Military boost: US to urge Canada to upgrade Arctic missile sensors
The upgrade requests for the Canada-US North Warning System and DEW Line – the distant early warning line – are being directed at the Canadian government and the US policy leaders, Admiral William Gortney, the head of the Canada-US NORAD program and of Northern Command, said at a news conference in Pentagon on Tuesday.
“We’re just now bringing it up through our policy leaders as well as with the Canadian government,” Gortney said.
So far there is no timetable on the proposal, but Gortney warned that the current technology will become obsolete within ten years. He outlined the best case scenario as replacing the existing system with a new version that would have the capability to track shorter-range cruise missiles.
“The question is, what sort of technology do we want to use to reconstitute that capability? We don't want to put in the same sorts of sensors because they're not effective against the low-altitude, say, cruise missiles. They can't see over the horizon,” Gortney said.
America’s calls for upgrades come as the US prepares for its turn to head the Arctic Council later this month.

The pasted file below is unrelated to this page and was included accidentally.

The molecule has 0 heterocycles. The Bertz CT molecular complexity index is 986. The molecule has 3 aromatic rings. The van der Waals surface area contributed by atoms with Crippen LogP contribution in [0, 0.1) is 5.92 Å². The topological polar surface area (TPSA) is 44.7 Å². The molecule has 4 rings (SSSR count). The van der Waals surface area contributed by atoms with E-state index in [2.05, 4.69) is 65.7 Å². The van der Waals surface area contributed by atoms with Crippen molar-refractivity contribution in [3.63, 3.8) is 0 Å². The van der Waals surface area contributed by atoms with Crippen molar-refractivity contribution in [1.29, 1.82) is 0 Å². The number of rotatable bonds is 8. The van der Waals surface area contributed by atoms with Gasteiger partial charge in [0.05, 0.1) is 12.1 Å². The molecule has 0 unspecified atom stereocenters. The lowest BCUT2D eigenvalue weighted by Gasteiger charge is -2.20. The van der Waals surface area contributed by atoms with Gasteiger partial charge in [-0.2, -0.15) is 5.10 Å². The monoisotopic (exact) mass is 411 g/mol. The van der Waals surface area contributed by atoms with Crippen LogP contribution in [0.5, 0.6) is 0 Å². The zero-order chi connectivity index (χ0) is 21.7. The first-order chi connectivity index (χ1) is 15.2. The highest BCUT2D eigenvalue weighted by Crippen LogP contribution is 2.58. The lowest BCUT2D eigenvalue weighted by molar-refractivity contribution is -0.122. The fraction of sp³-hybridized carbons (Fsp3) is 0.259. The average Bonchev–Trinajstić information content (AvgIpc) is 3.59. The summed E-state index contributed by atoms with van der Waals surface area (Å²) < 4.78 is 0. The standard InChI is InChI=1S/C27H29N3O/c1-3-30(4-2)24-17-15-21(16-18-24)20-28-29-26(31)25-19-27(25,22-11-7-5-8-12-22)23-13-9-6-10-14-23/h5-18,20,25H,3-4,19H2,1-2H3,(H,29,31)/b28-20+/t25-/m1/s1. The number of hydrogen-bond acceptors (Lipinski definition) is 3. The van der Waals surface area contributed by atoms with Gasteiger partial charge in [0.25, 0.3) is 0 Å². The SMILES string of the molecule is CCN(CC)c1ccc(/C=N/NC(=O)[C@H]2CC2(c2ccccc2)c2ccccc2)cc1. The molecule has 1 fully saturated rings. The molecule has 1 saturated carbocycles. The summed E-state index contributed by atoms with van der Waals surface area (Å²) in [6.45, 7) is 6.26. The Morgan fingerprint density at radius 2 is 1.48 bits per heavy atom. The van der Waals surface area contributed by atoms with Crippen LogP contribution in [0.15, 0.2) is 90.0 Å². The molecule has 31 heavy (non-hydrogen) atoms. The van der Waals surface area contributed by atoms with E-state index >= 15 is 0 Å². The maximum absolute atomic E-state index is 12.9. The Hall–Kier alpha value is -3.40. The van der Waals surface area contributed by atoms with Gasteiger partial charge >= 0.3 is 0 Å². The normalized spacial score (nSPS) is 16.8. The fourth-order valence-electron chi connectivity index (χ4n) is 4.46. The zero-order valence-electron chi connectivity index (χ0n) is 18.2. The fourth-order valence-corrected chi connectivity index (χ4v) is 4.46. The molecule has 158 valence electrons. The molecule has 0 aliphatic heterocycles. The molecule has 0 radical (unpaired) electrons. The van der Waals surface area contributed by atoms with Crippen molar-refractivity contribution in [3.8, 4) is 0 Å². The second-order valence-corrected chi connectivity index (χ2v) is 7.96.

A decade ago, the Canadian liberal government declined the offer to join Washington’s ballistic missile defense program (BMD). However, it has been helping the US to keep track of the airspace through NORAD.
Canadian Defence Minister Jason Kenney said that missile-defense cooperation is being assessed, but the government will wait for the review from the House of Common Defense committee before making any decisions.
“But up to now, we haven't seen information that has changed our opinion on BMD,” Kenney said at a news conference last month.
Increasing Canadian presence in the Arctic has been one of the key priorities of Prime Minister Stephen Harper, who recently pledged a multi-billion dollar investment into everything from naval ships to weather satellites.
The government also announced that it is looking to improve its Arctic surveillance capabilities.